Friday, 12 February 2010

John Halas on cartoon violence

Above: Fit to be Tied

The 28 January 1960 issue of The Times carried the following letter from Pamela Hansford Johnson :
Sir. - I would like to draw the attention of parents who take their small children to film cartoon programmes, to the nightmarish cruelty of some of these offerings. Nearly all are concerned with violence: but some of the "Tom and Jerry" cartoons are revolting. I saw to-day one called Fit to be Tied, in which a dog, chained up and helpless, was battered all over the face, had his teeth bashed out with an iron bar and was shown (in close up) spitting out the few remaining stumps. Roars of laughter from the audience.

No, it isn't all right because it is just a comic dog in a drawing. I was ashamed to have a young child with me, ashamed to watch it myself, and ashamed of the adults who thought it such fun. Professional film critics are not normally asked to report on some of these hideous shorts. I wish they could make a point, for once, of spending an afternoon in one or two of the newsreel cinemas.
A supportive letter was printed in the 2 February edition:
[W]e took our seven-year-old son to the cinema for the first time. The first film, Davy Crockett and the River Pirates, he enjoyed from beginning to end: a good film for small boys - fights, excitement and humour without a hint of horror or cruelty.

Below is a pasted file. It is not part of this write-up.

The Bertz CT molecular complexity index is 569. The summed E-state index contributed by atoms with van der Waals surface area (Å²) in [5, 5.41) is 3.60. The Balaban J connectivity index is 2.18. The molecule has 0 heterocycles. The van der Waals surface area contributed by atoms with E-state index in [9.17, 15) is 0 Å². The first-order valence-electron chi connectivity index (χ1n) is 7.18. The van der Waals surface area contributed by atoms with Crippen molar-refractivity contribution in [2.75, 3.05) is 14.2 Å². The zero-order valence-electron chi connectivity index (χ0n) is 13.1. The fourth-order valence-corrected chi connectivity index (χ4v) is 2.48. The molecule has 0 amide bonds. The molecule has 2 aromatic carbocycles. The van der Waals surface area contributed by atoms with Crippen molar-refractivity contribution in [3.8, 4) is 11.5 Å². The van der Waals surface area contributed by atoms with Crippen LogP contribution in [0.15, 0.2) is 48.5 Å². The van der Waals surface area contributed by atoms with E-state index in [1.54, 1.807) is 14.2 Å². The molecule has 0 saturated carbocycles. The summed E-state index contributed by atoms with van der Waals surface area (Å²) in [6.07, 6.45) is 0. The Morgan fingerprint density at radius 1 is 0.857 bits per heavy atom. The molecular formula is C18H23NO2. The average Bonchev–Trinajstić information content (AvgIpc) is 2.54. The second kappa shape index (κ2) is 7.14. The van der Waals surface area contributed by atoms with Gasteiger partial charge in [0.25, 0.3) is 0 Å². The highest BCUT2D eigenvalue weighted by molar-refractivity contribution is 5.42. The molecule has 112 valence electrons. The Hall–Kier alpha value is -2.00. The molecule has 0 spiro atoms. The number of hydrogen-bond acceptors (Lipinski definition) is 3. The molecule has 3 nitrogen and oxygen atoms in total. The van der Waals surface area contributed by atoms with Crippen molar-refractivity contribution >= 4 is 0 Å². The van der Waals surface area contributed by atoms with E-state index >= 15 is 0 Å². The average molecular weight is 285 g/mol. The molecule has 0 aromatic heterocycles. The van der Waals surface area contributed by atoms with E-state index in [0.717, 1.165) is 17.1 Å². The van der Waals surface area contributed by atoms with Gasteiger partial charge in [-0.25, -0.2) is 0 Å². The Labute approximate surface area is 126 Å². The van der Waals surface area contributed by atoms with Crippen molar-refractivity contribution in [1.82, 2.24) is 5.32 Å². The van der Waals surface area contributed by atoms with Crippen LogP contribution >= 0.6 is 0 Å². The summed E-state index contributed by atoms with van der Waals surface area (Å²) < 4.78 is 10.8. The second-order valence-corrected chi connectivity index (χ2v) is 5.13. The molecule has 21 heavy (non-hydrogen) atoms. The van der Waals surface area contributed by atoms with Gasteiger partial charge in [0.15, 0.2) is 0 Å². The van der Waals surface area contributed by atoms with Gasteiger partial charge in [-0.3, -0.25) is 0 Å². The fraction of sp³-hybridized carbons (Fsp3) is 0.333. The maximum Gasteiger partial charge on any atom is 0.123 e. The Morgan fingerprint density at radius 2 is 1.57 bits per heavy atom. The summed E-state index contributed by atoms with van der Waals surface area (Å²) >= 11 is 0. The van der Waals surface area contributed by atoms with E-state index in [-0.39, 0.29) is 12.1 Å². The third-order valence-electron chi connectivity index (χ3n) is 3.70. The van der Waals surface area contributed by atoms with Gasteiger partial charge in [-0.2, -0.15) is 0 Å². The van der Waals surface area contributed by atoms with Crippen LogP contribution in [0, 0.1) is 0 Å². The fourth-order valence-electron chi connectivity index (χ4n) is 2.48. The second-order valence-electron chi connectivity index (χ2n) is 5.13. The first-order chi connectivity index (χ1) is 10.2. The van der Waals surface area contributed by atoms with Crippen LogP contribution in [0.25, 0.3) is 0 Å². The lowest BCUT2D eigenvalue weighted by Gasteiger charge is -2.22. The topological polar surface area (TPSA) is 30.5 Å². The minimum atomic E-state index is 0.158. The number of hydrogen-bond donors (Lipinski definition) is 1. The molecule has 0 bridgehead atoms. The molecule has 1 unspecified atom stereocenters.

But Disney's Bambi that followed was quite another matter. Apart from the sentimentality, which our son obviously found spurious and embarrassing, he got no enjoyment from Bambi's terror, alone and motherless, in the great forest, nor from the drawn-out savagery of the forest fire, nor from the nauseating hounds with their jagged teeth, baying and mouthing after Bambi's blood - no, no! this is no food for children. (...) If grown-ups care for such titillation that is their business, but the assumption that Disney programmes are a child's treat needs looking into.
A number of other letters followed. Some were supportive: "Our investigations disclosed that a great number of small children are more terrified by cartoons than by anything else they see on the screen... I sat next to a child of six, who the moment the cartoon began shut his eyes tightly, put her hands over her ears and said to me: 'Tell me when it's over, Miss.' The next film was a Western, full of violence and killing which she seemed to enjoy thoroughly", read a letter from a former member of a departmental committee looking into the effects of films on children. Some refuted the claims, such as the letter that pointed out that the average child viewer "will most certainly smile through his tears at the end when he sees Bambi living a calm life again having survived the many trials of the forest", before concluding that "Surely if a child is allowed to watch only films about cowboys and Indians, which rarely arouse any depth of feeling, be it sorrow or gladness, he will grow up to be an extremely insensitive person?"